About Pain Management
Pain is one of the most widespread conditions in the world affecting patient health and quality-of-life. Pain can be acute or chronic in nature. Postoperative pain, one of the most serious forms of acute pain, remains an area of particularly high unmet medical need. Each year, there are more than 69 million surgeries performed in the US1 and 234 million surgeries performed globally.2 According to a 2014 survey, postoperative pain remains the most prominent surgery-related concern among patients.3 Following surgery, 65% of patients will experience moderate-to-severe pain, with little improvement in these rates over the last two decades despite advances in surgical techniques and pain management. Following discharge, 46% of patients still suffer from moderate-to-severe pain, and pain remains the leading cause of unanticipated hospital readmission following surgery.4
The opioid epidemic in the United States has reached a state of crisis. From 2000 to 2015, deaths from opioid overdoses more than tripled, lowering national life expectancy rates more than Alzheimer’s, liver disease, and car accidents combined.5
Reducing exposure to opioids in the postoperative setting is a key way to help curb the opioid epidemic in the United States. Each year, more than 50 million surgical procedures happen and 80% of patients undergoing a surgical procedure are prescribed opioids for pain management.6,7 As many as 6.5% of patients (about 2.6 million people) that take opioids to manage pain after surgery may become persistent opioid users.6 Of these 2.6 million persistent opioid users, approximately 440,000 will become addicted to opioids.8 In addition, opioid discharge prescriptions filled by recovering surgical patients result in more than a billion unused pills.9,10 Studies have shown that 70% of all these opioid tablets go unused, 90% of these pills remain inside the home in unsecured locations and 32% of all opioid addicts report first opioid exposure through leftover pills.7,11,12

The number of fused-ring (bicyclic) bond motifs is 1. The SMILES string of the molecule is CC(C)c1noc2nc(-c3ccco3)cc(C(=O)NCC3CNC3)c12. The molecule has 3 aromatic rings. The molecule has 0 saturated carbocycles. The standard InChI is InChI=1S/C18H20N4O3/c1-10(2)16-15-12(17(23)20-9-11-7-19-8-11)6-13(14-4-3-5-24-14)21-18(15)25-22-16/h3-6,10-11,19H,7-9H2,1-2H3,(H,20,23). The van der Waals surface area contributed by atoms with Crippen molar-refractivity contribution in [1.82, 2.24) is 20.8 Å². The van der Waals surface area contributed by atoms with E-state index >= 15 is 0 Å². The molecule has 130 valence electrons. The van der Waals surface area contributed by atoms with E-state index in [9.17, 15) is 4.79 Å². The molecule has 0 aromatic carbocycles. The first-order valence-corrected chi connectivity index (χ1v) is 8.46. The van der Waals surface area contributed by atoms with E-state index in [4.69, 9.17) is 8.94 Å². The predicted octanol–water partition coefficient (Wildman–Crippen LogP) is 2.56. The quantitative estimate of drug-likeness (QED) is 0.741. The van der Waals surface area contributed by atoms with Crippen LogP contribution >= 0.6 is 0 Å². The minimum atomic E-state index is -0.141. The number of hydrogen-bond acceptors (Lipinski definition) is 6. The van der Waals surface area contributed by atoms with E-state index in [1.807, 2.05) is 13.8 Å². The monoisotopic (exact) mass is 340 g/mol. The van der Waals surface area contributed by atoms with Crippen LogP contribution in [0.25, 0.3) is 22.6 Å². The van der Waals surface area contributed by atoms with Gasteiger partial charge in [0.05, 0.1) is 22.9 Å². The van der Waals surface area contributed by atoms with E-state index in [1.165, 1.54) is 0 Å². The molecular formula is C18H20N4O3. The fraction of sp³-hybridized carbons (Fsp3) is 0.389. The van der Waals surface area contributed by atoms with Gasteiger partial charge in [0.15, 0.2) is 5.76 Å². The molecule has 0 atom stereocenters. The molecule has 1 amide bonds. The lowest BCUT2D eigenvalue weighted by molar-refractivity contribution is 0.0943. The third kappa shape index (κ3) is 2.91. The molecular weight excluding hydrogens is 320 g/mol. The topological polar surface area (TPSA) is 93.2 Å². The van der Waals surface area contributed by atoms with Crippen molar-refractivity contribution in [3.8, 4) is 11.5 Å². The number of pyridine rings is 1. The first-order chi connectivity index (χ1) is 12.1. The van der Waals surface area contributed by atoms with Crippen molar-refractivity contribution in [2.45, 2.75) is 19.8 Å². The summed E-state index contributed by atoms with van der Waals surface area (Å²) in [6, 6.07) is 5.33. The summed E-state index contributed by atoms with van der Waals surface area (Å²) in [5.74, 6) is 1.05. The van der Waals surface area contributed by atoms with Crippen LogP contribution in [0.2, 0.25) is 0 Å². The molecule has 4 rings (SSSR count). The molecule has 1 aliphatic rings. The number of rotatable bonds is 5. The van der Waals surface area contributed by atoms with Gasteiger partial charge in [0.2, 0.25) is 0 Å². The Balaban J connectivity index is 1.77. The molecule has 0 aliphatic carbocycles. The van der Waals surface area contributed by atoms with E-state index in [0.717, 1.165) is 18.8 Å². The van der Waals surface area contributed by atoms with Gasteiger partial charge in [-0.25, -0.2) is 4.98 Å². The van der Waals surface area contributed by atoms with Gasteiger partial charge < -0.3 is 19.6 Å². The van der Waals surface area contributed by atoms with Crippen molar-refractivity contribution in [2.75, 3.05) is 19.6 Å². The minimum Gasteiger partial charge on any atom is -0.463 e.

There is a major unmet medical need for innovative non-opioid postoperative pain alternatives as well as new options for multimodal pain management. By preventing unnecessary exposure to opioids after surgery, we can stop addiction before it begins.
While opioids can be highly effective, this class of drugs is associated with significant medical and public health concerns. Patients commonly experience sedation, dizziness, and significant gastrointestinal issues including nausea, vomiting, and constipation. High doses of opioids can even cause life-threatening respiratory toxicity and death. In fact, opioids are the most common drug class implicated in deaths due to drug overdose, with the number of deaths due to opioid overdoses having nearly quadrupled since 2000.13 More than $13 billion of the annual healthcare costs associated with addiction can be attributed to postoperative pain management.14